Jump to content

Welcome to Geeks to Go - Register now for FREE

Geeks To Go is a helpful hub, where thousands of volunteer geeks quickly serve friendly answers and support. Check out the forums and get free advice from the experts. Register now to gain access to all of our features, it's FREE and only takes one minute. Once registered and logged in, you will be able to create topics, post replies to existing threads, give reputation to your fellow members, get your own private messenger, post status updates, manage your profile and so much more.

Create Account How it Works
Photo

System for loads of connected devices and file copying


  • Please log in to reply

#16
terry1966

terry1966

    Member 1K

  • Member
  • PipPipPipPip
  • 1,004 posts

 

terry1966, what do you mean by "especially with an os drive bandwidth capability of upto 32GBs for an m2 connection for example"

 just the specs of a new motherboard for a new system, you won't find those sort of speeds on older motherboards and chipsets. eg :- http://www.gigabyte....spx?pid=5479#ov


 

PCIe Gen3 x4 M.2
With PCIe Gen3 x4 M.2 connectors onboard, GIGABYTE brings to the user PCI-Express connectivity for SSD devices. Delivering up to 32 Gb/s data transfer speed per connector, the dual M.2 provides an ideal storage solution as it also supports RAID modes.

verses the older version :-

http://www.gigabyte....spx?pid=5378#ov

 

 

M.2 Onboard Connector
3737.png
GIGABYTE 9 series motherboards come equipped with an onboard M.2 slot, providing users PCI-Express connectivity for SSD devices. Delivering up to 10 Gb/s data transfer speeds, M.2 offers users considerably faster storage performance than current mSATA and even SATA Revision 3 (6Gb/s) storage devices.

 

 

 

but is the Xeon better for me then the i7?

not in my opinion but then again neither choice is really better or worse/ right or wrong in my eyes, iammykyl's opinion may be different or have changed now he has a clearer picture on what you need.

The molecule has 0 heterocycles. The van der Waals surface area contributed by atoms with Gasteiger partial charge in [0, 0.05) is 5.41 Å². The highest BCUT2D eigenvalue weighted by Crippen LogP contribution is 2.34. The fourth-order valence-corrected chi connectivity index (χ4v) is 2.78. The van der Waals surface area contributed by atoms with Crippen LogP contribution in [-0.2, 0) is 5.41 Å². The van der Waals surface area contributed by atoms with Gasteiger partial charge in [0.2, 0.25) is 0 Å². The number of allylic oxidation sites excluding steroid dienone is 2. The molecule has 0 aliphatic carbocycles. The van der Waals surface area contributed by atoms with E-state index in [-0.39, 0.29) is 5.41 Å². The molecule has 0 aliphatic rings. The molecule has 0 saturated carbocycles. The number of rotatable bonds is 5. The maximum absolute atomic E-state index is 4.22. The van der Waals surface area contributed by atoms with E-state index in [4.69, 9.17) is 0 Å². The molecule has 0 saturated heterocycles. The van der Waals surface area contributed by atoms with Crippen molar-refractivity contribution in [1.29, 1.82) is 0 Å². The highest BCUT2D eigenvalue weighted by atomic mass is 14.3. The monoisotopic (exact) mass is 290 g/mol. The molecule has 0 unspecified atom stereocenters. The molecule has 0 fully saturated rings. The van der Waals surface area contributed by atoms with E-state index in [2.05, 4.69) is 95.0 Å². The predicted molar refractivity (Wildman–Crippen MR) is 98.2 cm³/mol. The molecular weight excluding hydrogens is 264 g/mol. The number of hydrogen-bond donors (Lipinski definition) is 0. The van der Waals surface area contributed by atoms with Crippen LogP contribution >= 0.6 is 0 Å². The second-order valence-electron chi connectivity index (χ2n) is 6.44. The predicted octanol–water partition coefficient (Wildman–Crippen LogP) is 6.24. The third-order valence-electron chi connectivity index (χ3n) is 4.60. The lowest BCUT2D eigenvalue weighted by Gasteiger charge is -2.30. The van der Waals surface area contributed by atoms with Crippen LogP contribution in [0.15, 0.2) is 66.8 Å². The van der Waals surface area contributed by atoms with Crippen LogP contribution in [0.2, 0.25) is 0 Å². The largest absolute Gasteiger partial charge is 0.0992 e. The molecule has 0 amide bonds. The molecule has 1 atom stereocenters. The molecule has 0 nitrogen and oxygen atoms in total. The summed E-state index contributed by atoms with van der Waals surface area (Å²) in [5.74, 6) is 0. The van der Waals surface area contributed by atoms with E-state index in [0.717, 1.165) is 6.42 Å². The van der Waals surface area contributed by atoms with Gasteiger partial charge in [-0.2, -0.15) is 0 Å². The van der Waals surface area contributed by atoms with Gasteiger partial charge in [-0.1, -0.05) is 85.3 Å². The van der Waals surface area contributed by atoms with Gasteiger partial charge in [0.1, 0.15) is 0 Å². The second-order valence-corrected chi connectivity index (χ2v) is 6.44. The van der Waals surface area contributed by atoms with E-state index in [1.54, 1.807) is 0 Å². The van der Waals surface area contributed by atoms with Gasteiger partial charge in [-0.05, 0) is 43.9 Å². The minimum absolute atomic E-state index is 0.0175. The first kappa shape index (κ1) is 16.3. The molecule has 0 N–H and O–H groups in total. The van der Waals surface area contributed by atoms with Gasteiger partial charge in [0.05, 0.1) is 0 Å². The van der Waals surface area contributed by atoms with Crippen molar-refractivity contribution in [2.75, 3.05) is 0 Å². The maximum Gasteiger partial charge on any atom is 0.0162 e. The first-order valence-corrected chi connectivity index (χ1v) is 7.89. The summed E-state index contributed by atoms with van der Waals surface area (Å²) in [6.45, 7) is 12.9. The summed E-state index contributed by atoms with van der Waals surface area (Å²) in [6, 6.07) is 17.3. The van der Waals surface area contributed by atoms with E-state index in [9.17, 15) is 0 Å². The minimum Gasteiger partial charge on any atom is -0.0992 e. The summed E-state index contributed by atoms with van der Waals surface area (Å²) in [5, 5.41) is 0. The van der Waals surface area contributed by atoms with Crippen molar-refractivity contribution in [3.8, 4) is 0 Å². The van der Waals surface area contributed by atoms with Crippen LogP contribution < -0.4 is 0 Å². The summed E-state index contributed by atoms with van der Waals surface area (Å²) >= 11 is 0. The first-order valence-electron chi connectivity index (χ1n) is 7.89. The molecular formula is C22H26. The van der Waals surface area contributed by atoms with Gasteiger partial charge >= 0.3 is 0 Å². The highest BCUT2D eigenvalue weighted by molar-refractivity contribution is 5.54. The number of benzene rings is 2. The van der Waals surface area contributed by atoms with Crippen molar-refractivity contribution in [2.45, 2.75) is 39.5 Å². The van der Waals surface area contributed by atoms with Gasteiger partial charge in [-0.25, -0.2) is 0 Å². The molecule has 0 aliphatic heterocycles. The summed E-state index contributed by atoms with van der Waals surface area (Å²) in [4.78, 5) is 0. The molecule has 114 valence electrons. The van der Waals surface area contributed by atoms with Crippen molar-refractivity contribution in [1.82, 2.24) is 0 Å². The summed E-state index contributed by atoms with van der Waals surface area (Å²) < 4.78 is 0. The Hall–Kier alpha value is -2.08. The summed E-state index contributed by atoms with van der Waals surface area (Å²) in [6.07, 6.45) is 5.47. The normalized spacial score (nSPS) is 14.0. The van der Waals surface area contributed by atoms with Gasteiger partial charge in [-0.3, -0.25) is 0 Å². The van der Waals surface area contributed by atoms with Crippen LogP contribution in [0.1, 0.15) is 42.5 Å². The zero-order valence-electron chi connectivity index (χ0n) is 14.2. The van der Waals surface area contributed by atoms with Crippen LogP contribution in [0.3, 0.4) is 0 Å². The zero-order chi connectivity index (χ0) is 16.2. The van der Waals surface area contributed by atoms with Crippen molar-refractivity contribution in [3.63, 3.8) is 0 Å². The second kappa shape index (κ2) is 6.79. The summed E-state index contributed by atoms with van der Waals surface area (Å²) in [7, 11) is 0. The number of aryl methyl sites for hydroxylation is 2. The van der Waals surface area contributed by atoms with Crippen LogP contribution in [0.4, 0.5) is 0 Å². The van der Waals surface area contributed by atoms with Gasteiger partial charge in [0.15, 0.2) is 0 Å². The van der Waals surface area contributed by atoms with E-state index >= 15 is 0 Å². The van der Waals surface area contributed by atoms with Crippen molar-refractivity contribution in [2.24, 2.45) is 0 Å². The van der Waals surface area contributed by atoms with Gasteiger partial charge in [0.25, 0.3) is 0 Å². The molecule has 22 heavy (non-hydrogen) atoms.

here's a link explain the main differences :- https://www.pugetsys...vs-Core-i7-634/

 

at the moment i don't think there are any new skylake xeon cpu's out so a xeon build will only come with the older cpu architecture and x99 chipset motherboards where as the current skylake i7's will come with the newer z170 chipset.

 

from my understanding the newer xeon skylake cpu's will also need a motherboard with c232 or c236 chipsets.

some more info :- http://www.anandtech...e31200-v5-xeons

 

 

Which is a brand for a good card reader (that I actually already saw in the parts list that iammykyl made) and USB hub?

 

i'll let iammykyl answer that, personally any brand will do me as long as it can transfer data at the rate the cards being plugged into it will allow.

 

:popcorn:


Edited by terry1966, 23 October 2015 - 05:17 AM.

  • 1

Advertisements


#17
iammykyl

iammykyl

    Tech Staff

  • Technician
  • 6,758 posts

I don't believe you need a new base build, (MB/CPU/RAM) as you will end up with the same hardware bottlenecks below those parts.    A SSD would improve performance because, your HDD heads have to seek back and forth for the data to copy to the destination SD/flash drive, OK with one device but as you add multiple devices, the heads have to seek more and more to find bits as the same bit will not be written at the same time.   It can't read fast enough to write to the devices and the system slows or freezes.

 

The next potential bottleneck are the USB ports.   OK when sending to a couple of flash cards but not fast enough goikng to 4+.   A  4 port PCI-e card would cure this bottleneck.   If the porrs are USB 3.0, they would be fast enough to supply any multi card reader plugged into them.